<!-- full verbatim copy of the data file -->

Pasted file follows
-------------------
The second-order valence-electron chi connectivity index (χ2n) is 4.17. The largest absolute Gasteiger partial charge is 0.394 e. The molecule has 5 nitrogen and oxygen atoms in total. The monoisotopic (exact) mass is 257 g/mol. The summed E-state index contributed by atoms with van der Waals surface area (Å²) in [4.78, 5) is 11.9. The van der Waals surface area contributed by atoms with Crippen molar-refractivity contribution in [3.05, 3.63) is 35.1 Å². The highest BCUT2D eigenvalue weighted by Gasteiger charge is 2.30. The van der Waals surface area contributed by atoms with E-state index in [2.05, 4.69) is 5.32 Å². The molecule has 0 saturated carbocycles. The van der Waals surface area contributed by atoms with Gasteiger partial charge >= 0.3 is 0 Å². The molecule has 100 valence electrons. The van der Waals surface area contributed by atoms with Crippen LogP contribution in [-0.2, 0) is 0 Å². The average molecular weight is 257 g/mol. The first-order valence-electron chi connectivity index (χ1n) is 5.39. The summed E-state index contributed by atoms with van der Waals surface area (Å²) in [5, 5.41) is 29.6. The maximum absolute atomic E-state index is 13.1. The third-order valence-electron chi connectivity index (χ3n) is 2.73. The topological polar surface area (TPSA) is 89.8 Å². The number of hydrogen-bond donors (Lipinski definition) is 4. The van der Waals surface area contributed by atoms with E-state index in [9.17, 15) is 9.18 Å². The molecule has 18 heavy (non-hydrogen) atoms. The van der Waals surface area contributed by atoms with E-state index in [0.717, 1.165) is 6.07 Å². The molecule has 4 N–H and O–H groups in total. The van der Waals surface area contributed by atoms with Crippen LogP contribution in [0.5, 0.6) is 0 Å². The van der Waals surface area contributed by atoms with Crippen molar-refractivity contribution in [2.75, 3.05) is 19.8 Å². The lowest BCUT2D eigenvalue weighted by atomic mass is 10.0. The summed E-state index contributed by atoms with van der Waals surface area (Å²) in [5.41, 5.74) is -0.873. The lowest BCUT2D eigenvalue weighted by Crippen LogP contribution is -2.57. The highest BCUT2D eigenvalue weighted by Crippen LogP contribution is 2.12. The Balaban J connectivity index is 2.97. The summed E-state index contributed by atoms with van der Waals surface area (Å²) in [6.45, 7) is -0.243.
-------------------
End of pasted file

The second-order valence-electron chi connectivity index (χ2n) is 4.17. The largest absolute Gasteiger partial charge is 0.394 e. The molecule has 5 nitrogen and oxygen atoms in total. The monoisotopic (exact) mass is 257 g/mol. The summed E-state index contributed by atoms with van der Waals surface area (Å²) in [4.78, 5) is 11.9. The van der Waals surface area contributed by atoms with Crippen molar-refractivity contribution in [3.05, 3.63) is 35.1 Å². The highest BCUT2D eigenvalue weighted by Gasteiger charge is 2.30. The van der Waals surface area contributed by atoms with E-state index in [2.05, 4.69) is 5.32 Å². The molecule has 0 saturated carbocycles. The van der Waals surface area contributed by atoms with Gasteiger partial charge >= 0.3 is 0 Å². The molecule has 100 valence electrons. The van der Waals surface area contributed by atoms with Crippen LogP contribution in [-0.2, 0) is 0 Å². The average molecular weight is 257 g/mol. The first-order valence-electron chi connectivity index (χ1n) is 5.39. The summed E-state index contributed by atoms with van der Waals surface area (Å²) in [5, 5.41) is 29.6. The maximum absolute atomic E-state index is 13.1. The third-order valence-electron chi connectivity index (χ3n) is 2.73. The topological polar surface area (TPSA) is 89.8 Å². The number of hydrogen-bond donors (Lipinski definition) is 4. The van der Waals surface area contributed by atoms with E-state index in [9.17, 15) is 9.18 Å². The molecule has 18 heavy (non-hydrogen) atoms. The van der Waals surface area contributed by atoms with E-state index in [0.717, 1.165) is 6.07 Å². The molecule has 4 N–H and O–H groups in total. The van der Waals surface area contributed by atoms with Crippen LogP contribution in [0.5, 0.6) is 0 Å². The van der Waals surface area contributed by atoms with Crippen molar-refractivity contribution in [2.75, 3.05) is 19.8 Å². The lowest BCUT2D eigenvalue weighted by atomic mass is 10.0. The summed E-state index contributed by atoms with van der Waals surface area (Å²) in [5.41, 5.74) is -0.873. The lowest BCUT2D eigenvalue weighted by Crippen LogP contribution is -2.57. The highest BCUT2D eigenvalue weighted by Crippen LogP contribution is 2.12. The Balaban J connectivity index is 2.97. The summed E-state index contributed by atoms with van der Waals surface area (Å²) in [6.45, 7) is -0.243.